Caste systems are a type of social stratification system, hereditary by nature, and found in some cultures. Considered restrictive to an individual's social mobility, these systems typically result in situations where certain classifications of individuals — based purely on accident of birth rather than on their actions or character — are oppressed or marginalized. Though caste may not be the only variable that can affect social conditions, where used, the systems are thought to be objectionable not only from a secular view but from a religious view as well (despite the fact that most caste systems are based on religious considerations). More research is necessary to determine how the influences of caste interact with other variables in order to better understand the effects of this system.
Keywords Caste System; Class; Culture; Economic Development; Endogamy; Gender Inequality; Industrialization; Marginalization; Religion; Social Change; Social Stratification; Socioeconomic Status (SES)
Global Stratification: Caste Systems
There are a number of different ways in which societies can be stratified. In Western societies (and the United States in particular), we tend to be most familiar with the class system in which one's social rank is primarily based on an individual’s economic position and in which he or she can achieve socioeconomic mobility (e.g., upward mobility through higher education and concomitant better job or downward mobility through loss of job). In addition, we are also familiar — at least in theory — with slavery, an extreme and oppressive form of legalized social inequality in which one group of people is considered to be owned by another group. Another mechanism of social stratification is the estate or feudal system based on property ownership and the concentration of power in a small number of elite individuals. In addition, there are caste systems. These are hereditary stratification systems in which status is ascribed based on the status of the family into which one is born. Caste systems have low social mobility and one's family of birth determines not only one’s social status, but also the occupations that one can hold. The hierarchy of caste systems is rigid and often reinforced through formal law and cultural practices that minimize the interaction between members of different castes. One of the ways in which caste systems are reinforced is through endogamy, or the practice of limiting the selection of one's mate to members of one's own tribe, community, social class, racial/ethnic, or similar group. Caste systems are frequently based on religious considerations.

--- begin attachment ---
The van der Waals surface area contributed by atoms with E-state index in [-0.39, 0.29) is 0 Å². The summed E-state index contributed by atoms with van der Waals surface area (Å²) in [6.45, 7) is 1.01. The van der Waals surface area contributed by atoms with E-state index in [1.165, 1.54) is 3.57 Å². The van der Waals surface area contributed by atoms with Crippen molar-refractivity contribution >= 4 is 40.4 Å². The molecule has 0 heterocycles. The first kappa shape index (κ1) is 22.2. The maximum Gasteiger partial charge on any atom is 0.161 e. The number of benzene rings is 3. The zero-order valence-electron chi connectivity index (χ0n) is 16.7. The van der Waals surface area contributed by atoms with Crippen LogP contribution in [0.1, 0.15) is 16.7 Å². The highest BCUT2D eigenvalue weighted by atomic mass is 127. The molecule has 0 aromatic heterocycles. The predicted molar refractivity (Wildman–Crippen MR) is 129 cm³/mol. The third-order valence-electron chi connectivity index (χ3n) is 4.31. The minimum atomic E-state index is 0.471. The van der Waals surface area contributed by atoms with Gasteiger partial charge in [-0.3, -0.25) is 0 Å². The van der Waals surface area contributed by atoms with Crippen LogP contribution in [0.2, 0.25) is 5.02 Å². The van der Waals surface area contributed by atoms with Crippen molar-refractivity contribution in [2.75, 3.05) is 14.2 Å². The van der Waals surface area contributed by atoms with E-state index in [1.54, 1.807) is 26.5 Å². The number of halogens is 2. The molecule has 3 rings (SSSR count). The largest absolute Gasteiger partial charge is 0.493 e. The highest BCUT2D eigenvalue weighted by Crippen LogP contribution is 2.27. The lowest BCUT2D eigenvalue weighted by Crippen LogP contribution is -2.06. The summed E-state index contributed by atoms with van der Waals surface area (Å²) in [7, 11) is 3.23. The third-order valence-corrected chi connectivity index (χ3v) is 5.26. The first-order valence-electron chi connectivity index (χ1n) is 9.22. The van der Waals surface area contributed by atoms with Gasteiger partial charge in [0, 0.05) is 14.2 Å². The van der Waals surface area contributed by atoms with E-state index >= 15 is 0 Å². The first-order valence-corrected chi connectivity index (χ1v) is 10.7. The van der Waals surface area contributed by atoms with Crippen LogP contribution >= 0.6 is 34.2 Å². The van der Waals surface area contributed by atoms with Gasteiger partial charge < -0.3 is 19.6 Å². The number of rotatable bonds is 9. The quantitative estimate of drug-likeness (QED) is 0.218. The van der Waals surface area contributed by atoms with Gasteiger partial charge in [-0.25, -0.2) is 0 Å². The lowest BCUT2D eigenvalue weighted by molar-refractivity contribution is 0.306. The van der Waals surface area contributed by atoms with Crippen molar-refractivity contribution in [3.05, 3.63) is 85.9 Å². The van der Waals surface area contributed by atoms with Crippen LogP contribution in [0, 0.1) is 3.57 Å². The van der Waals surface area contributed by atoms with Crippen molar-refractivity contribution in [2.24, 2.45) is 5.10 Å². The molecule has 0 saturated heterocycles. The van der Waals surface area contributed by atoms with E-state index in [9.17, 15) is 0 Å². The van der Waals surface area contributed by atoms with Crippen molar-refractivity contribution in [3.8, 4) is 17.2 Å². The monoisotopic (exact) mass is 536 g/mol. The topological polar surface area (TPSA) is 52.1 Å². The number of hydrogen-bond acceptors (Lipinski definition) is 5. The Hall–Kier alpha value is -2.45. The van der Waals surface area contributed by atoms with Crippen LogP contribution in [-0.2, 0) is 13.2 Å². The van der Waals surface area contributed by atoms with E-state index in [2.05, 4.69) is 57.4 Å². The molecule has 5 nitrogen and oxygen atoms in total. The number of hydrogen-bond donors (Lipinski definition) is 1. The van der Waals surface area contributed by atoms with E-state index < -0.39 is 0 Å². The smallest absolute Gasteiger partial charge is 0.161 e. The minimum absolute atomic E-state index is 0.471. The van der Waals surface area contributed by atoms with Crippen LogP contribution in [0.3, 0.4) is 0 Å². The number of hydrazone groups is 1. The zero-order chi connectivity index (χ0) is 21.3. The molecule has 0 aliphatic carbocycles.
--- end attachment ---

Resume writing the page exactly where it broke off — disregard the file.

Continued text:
There have been a number of well-known caste systems throughout history. One caste system that was only abolished in the late twentieth century was the system of apartheid in South Africa. Under this system, severe restrictions were placed on the ability of Blacks to travel, where they could live, the jobs in which they could be employed, and the people with whom they could associate. Segregation of Blacks and Whites was strictly enforced using a pass system in which Blacks had to account for themselves to the authorities in White areas. Marriage between the races was legally prohibited, and Blacks were not allowed to vote (Andersen & Taylor, 2002).
Caste in India
Arguably, the best known example of a caste system still in existence is the Indian caste system arising out of the Hindu religion. This ancient system may date back more than 3,000 years (Ninian, 2008). Although this system of social stratification is based on religious considerations and role play, the caste system determines social status and limits not only what adherents can do within the religion, but also the secular jobs to which the individual members can aspire. By definition, caste systems are rigid and allow little or no social mobility, defining the socioeconomic status and religious privilege of members of that caste.